After completing 11 successful launches and signing 13 new launch contracts in 2016, Arianespace says it is looking ahead to 2017 with confidence, determined to retain its leading position on the commercial launch services market. Milestones over the past year included the adoption of a new governance structure for the European launcher industry and confirmation of the upcoming Ariane 6 and Vega C launcher programmes.
On its seventh flight of the year on 21st December, Ariane 5 chalked up its 76th successful launch in a row since 2003 and set new two payload performance records, each time carrying over 10,700kg into geostationary transfer orbit (GTO). Arianespace orbited 27 payloads during the year from the CSG with a total cumulated mass of 61.4t, setting a new record versus the 25 satellites launched in 2012.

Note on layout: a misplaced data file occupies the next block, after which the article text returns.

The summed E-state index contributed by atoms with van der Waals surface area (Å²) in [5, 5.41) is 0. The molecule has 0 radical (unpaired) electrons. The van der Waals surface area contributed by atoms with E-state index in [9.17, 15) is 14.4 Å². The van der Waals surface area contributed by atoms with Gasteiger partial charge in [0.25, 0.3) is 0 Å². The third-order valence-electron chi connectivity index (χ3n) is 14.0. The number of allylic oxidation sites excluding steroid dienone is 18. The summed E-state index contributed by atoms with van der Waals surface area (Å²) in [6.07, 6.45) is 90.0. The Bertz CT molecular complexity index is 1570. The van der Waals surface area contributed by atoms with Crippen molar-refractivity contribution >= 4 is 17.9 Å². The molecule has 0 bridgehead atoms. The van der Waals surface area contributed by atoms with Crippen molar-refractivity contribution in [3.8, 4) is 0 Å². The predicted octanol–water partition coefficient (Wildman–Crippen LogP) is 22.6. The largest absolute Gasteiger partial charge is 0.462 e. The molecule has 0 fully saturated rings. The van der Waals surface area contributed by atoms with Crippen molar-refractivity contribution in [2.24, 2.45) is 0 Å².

Arianespace kicked off the new year with two new Ariane 5 launch contracts for telecommunications satellites: JCSAT-17, which will be the 20th SKY Perfect JSAT satellite entrusted to Arianespace, with a launch planned in 2019; and Intelsat 39, which is scheduled for a 2018 launch.
Despite a slowdown in the telecom satellite market and increasingly aggressive price competition over the past year, the company has booked orders worth €1.1bn during this period. Ariane 5 won contracts for seven commercial GEO satellites, giving it over 50% of this market. Arianespace’s order book now stands at €5.2bn, representing 55 launches for 32 customers.
A total of 12 launches are planned in 2017, including up to seven with Ariane 5.
At a press conference in Paris on 4th January, Arianespace CEO Stéphane Israël said:
“Benefitting from a new governance and the confirmation of the future Vega C and Ariane 6 launchers, Arianespace is now fully prepared to guarantee independent access to space for Europe, and to continue our leadership in the commercial launch services market for the next decade.”
In a swipe at SpaceX, he noted that Arianespace had met all its commitments to its customers in 2016 and warned that lower prices mean lower quality.